Kirsi Laitala, Ingun Grimstad Klepp, Vilde Haugrønning, Harald Throne-Holst & Pål Strandbakken
Increasing product lifespans is one of the most effective environmental strategies and therefore repair is a part of the circular economy approach that aims to keep products and materials longer in use. This article explores drivers and barriers for repair from consumers’ and commercial repair actors view-points, in order to understand how the repair rates of household appliances, mobile phones and clothing could be increased.
The study is based on a consumer survey of 1196 respondents in Norway, and 15qualitative interviews with actors in the commercial repair industry working with repairs of household consumer goods. A surprisingly high share of repairs was conducted by consumers themselves. The main barrier is the consistently low price of new products, and often of poor quality, which contributes to low profitability in repair work for businesses and low motivation from consumers. Furthermore, access to competent personnel is a major challenge for the repair industry, a need which is expected to increase in the coming years.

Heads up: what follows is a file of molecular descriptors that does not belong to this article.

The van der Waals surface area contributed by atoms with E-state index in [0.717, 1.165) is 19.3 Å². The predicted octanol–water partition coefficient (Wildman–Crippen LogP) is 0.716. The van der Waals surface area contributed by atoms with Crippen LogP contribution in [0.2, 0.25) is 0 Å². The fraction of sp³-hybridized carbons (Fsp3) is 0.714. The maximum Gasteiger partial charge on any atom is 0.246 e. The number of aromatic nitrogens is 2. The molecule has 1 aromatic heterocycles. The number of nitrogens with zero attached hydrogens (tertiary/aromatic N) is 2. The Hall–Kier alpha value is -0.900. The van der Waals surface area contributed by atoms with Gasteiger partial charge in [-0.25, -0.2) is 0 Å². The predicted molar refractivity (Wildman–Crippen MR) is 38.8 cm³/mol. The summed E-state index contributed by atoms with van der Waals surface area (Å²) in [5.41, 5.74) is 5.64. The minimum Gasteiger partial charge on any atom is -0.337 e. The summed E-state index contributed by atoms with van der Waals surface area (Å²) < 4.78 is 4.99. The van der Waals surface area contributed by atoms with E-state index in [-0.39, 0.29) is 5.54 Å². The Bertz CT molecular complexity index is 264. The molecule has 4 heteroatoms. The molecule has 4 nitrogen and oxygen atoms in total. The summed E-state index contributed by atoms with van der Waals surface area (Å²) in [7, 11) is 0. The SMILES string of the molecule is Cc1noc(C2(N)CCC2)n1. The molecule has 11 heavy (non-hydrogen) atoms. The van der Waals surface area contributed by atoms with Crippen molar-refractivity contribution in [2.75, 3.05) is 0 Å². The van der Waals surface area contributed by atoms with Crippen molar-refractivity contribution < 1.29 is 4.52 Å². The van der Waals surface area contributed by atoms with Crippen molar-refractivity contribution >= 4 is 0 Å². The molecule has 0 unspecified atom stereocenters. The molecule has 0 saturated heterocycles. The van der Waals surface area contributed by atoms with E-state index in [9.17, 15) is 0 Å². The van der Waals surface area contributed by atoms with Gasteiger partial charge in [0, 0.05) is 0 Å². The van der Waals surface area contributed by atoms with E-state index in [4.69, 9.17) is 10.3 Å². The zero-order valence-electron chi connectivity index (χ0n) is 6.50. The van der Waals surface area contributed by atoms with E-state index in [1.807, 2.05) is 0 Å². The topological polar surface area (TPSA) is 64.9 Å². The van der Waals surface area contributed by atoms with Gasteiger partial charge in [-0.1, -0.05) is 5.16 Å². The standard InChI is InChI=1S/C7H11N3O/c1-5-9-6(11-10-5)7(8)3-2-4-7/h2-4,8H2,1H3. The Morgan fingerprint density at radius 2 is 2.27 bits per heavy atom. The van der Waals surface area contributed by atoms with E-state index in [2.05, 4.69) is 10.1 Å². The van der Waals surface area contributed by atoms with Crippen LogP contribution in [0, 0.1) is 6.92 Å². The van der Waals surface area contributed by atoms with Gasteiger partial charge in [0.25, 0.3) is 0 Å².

Both the industry and consumers agree that better quality of products is a starting point for increased product lifespans, and this will also increase the motivation and the number of profitable repairs. These results have political implications on how to promote longer product lifespans through repair such as increased utilization and knowledge of consumers’ complaint and warranty rights.